-02- May Friedman and Silvia Schultermandl, "Introduction," in Click and Kin: Transnational Identity and Quick Media, ed. May Friedman and Silvia Schultermandl (Toronto: University of Toronto Press, 2016), 9. | return to main text |
-03- Sidonie Smith and Julia Watson, Interfaces: Women, Autobiography, Images, Performance (Ann Arbor: University of Michigan Press, 2002), 4. | return to main text |
-04- Gillian Whitlock, Postcolonial Life Narratives: Testimonial Transactions (New York: Oxford University Press, 2015); Laurie McNeill, "Digital Dioramas: Curating Life Narratives on the World Wide Web" (paper presented at the 2013 MLA Conference, Boston, MA, January 5, 2013). | return to main text |
-05- Julie Rak, Boom! Manufacturing Memoir for the Popular Market (Waterloo, ON: Wilfrid Laurier University Press, 2013). | return to main text |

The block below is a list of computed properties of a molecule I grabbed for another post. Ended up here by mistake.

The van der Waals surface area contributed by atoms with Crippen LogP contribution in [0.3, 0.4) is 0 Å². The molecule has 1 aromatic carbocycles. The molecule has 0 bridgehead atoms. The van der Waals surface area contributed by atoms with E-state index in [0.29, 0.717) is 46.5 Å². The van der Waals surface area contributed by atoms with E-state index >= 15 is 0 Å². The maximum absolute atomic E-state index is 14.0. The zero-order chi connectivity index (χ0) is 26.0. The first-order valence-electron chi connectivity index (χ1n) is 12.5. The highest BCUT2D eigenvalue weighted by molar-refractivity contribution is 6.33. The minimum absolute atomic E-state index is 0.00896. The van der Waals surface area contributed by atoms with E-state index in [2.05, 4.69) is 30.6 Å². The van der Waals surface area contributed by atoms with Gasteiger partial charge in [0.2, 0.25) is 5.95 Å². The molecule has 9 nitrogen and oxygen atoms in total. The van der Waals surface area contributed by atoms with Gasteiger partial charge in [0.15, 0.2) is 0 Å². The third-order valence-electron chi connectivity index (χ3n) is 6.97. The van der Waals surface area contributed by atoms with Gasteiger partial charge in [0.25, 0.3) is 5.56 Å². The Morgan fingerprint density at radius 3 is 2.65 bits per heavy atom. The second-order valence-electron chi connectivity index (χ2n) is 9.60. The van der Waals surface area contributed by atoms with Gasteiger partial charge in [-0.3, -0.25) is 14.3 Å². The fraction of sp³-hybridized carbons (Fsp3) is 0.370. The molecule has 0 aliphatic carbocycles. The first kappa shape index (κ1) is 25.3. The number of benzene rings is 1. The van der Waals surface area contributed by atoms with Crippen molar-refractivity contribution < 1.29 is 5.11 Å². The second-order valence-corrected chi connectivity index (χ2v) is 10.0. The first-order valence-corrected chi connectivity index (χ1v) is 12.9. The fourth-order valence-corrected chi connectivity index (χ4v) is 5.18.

-06- Gillian Youngs, "Cyberspace: The New Feminist Frontier?" in Women and Media: International Perspectives, ed. Karen Ross and Carolyn M. Byerly (Malden, MA: Blackwell Publishing, 2004), 185–209. | return to main text |
-07- Sherry Turkle, Alone Together: Why We Expect More from Technology and Less from Each Other (New York: Basic Books, 2011). | return to main text |
-08- Gillian Whitlock and Anna Poletti, "Self-Regarding Art," in "Autographics," ed. Gillian Whitlock and Anna Poletti, special issue, Biography 31, no. 1 (2008): xv, xx, doi. | return to main text |
-09- McNeill, "Digital Dioramas." | return to main text |
-10- May Friedman and Silvia Schultermandl, eds., "Autobiography 2.0 and Quick Media Life Writing," special issue, Interactions: Studies in Culture and Communication 9, no. 2 (2018). | return to main text |
-11- Laurie McNeill and John David Zuern, "Online Lives 2.0: Introduction," in "Online Lives 2.0," ed. Laurie McNeill and John David Zuern, special issue, Biography 38, no. 2 (2015): xi, doi. | return to main text |